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Buyers look for the following types of fur damage.

  • Fur falling out or coming loose. This can happen due to rot in the carcass before skinning.
  • Loose top hair. This problem is seen in non-prime pelts or in pelts that are scraped too deeply during fleshing.
  • Bitten fur. This results from fighting with other furbearers.
  • Scored fur. This happens when a bullet or trapping hook leaves a long, blood-stained mark.
  • Shot-up fur. This results from improper harvesting with a firearm.
  • Poor sewing of leg-hole cuts. This may be seen on beaver pelts.
  • Burnt fur. Drying too fast in hot sun, wind, or artificial heat can cause fur to burn and crack. Burning also can happen if grease or fat is left on the pelt due to poor fleshing.
  • Hair lying flat. This results from lack of underfur, usually on a non-prime pelt.
  • Low fur. As a result of early trapping, these pelts are immature or do not have fully developed underfur.
  • Rough pelts. These pelts have rub marks that develop late in the winter season.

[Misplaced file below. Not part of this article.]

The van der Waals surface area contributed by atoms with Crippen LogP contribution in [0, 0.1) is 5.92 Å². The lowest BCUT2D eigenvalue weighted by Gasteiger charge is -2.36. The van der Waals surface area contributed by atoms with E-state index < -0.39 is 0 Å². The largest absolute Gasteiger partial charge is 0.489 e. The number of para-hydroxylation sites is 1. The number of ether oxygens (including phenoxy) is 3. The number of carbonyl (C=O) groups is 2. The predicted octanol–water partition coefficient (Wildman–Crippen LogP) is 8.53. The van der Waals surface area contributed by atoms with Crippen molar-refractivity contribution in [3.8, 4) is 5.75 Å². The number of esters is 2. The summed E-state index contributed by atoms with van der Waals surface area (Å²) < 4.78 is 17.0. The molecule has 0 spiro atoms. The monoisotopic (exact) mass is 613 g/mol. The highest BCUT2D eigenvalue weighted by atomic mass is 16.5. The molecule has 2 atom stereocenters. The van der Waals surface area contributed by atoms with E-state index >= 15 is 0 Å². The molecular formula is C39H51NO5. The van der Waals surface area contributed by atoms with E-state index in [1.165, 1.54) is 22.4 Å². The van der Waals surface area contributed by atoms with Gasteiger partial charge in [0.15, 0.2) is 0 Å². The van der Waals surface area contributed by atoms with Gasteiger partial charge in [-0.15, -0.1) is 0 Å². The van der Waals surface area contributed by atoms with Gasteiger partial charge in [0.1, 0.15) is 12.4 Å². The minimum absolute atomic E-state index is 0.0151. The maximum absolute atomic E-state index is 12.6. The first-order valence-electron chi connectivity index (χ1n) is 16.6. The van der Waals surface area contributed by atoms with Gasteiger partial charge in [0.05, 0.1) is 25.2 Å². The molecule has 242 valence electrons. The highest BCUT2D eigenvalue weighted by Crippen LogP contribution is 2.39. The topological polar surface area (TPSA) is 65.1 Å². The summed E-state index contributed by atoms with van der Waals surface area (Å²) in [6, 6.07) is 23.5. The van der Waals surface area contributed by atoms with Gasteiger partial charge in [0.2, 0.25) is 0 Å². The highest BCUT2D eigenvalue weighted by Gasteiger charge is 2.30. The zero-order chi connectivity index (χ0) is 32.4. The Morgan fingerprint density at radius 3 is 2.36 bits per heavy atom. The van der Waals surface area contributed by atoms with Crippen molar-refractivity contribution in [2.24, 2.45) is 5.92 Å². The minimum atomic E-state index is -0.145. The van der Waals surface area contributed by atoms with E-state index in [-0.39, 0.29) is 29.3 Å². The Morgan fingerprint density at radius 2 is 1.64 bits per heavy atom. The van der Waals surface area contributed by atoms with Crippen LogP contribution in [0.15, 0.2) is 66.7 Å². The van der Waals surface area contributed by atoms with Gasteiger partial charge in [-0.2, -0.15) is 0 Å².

• Overgrown or springy fur. These pelts were harvested late when the animals were beginning to shed their underfur.
  • Coarse fur. These late-harvested pelts are hard to the touch.
  • Overstretched pelts. These pelts are stretched beyond normal size. This tends to thin the leather and cause a weak, flat appearance.
  • Understretched pelts. This is the opposite problem. It can cause wrinkles resulting in fur loss during shipping and handling.
  • Singed fur. Hair is bent from warm weather and too much sunshine. Unnecessary handling of the pelt or drying with heat also can cause singing. This problem is most common in mink pelts.